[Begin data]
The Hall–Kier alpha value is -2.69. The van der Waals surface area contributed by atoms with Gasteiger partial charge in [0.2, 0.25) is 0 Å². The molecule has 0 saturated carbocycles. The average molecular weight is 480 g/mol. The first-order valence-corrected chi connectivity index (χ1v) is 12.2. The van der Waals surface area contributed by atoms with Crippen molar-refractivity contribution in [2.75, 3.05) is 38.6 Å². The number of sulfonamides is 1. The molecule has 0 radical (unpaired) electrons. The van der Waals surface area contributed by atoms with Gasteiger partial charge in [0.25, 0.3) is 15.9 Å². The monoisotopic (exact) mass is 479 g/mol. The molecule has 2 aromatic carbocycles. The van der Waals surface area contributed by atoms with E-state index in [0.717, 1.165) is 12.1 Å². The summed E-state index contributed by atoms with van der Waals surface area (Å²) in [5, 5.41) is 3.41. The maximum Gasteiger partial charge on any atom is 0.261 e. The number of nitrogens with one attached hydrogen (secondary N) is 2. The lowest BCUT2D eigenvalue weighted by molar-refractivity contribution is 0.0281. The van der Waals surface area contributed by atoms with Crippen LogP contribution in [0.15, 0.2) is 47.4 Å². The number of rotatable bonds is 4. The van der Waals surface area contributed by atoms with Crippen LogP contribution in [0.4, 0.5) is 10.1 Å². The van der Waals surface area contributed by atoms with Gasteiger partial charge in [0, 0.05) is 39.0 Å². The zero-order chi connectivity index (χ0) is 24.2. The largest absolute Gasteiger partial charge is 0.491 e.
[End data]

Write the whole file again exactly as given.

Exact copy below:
The Hall–Kier alpha value is -2.69. The van der Waals surface area contributed by atoms with Gasteiger partial charge in [0.2, 0.25) is 0 Å². The molecule has 0 saturated carbocycles. The average molecular weight is 480 g/mol. The first-order valence-corrected chi connectivity index (χ1v) is 12.2. The van der Waals surface area contributed by atoms with Crippen molar-refractivity contribution in [2.75, 3.05) is 38.6 Å². The number of sulfonamides is 1. The molecule has 0 radical (unpaired) electrons. The van der Waals surface area contributed by atoms with Gasteiger partial charge in [0.25, 0.3) is 15.9 Å². The monoisotopic (exact) mass is 479 g/mol. The molecule has 2 aromatic carbocycles. The van der Waals surface area contributed by atoms with E-state index in [0.717, 1.165) is 12.1 Å². The summed E-state index contributed by atoms with van der Waals surface area (Å²) in [5, 5.41) is 3.41. The maximum Gasteiger partial charge on any atom is 0.261 e. The number of nitrogens with one attached hydrogen (secondary N) is 2. The lowest BCUT2D eigenvalue weighted by molar-refractivity contribution is 0.0281. The van der Waals surface area contributed by atoms with Crippen LogP contribution in [0.15, 0.2) is 47.4 Å². The number of rotatable bonds is 4. The van der Waals surface area contributed by atoms with Crippen LogP contribution in [0.4, 0.5) is 10.1 Å². The van der Waals surface area contributed by atoms with Gasteiger partial charge in [0, 0.05) is 39.0 Å². The zero-order chi connectivity index (χ0) is 24.2. The largest absolute Gasteiger partial charge is 0.491 e.